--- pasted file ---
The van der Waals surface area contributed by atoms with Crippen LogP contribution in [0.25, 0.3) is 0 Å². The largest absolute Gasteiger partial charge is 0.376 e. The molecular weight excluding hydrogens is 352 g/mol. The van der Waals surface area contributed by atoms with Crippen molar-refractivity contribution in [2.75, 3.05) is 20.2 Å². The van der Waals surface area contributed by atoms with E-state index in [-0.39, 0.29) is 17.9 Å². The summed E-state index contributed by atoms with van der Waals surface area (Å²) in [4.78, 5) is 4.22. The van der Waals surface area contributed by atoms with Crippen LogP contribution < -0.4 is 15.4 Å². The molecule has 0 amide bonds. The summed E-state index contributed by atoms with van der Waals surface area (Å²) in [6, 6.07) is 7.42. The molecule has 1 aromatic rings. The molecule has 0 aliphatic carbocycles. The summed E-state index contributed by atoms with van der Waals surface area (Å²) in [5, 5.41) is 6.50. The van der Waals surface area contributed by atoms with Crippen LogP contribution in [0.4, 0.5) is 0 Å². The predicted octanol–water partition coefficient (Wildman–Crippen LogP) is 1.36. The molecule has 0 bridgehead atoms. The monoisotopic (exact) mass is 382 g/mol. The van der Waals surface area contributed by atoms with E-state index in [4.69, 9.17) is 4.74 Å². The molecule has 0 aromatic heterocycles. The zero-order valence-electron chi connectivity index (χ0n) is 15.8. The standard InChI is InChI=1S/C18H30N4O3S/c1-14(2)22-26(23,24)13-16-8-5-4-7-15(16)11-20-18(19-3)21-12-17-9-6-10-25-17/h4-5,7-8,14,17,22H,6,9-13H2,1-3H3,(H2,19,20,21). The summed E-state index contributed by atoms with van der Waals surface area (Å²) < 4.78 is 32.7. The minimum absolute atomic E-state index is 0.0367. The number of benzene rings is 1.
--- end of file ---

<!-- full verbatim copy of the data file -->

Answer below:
The van der Waals surface area contributed by atoms with Crippen LogP contribution in [0.25, 0.3) is 0 Å². The largest absolute Gasteiger partial charge is 0.376 e. The molecular weight excluding hydrogens is 352 g/mol. The van der Waals surface area contributed by atoms with Crippen molar-refractivity contribution in [2.75, 3.05) is 20.2 Å². The van der Waals surface area contributed by atoms with E-state index in [-0.39, 0.29) is 17.9 Å². The summed E-state index contributed by atoms with van der Waals surface area (Å²) in [4.78, 5) is 4.22. The van der Waals surface area contributed by atoms with Crippen LogP contribution < -0.4 is 15.4 Å². The molecule has 0 amide bonds. The summed E-state index contributed by atoms with van der Waals surface area (Å²) in [6, 6.07) is 7.42. The molecule has 1 aromatic rings. The molecule has 0 aliphatic carbocycles. The summed E-state index contributed by atoms with van der Waals surface area (Å²) in [5, 5.41) is 6.50. The van der Waals surface area contributed by atoms with Crippen LogP contribution in [0.4, 0.5) is 0 Å². The predicted octanol–water partition coefficient (Wildman–Crippen LogP) is 1.36. The molecule has 0 bridgehead atoms. The monoisotopic (exact) mass is 382 g/mol. The van der Waals surface area contributed by atoms with E-state index in [4.69, 9.17) is 4.74 Å². The molecule has 0 aromatic heterocycles. The zero-order valence-electron chi connectivity index (χ0n) is 15.8. The standard InChI is InChI=1S/C18H30N4O3S/c1-14(2)22-26(23,24)13-16-8-5-4-7-15(16)11-20-18(19-3)21-12-17-9-6-10-25-17/h4-5,7-8,14,17,22H,6,9-13H2,1-3H3,(H2,19,20,21). The summed E-state index contributed by atoms with van der Waals surface area (Å²) < 4.78 is 32.7. The minimum absolute atomic E-state index is 0.0367. The number of benzene rings is 1.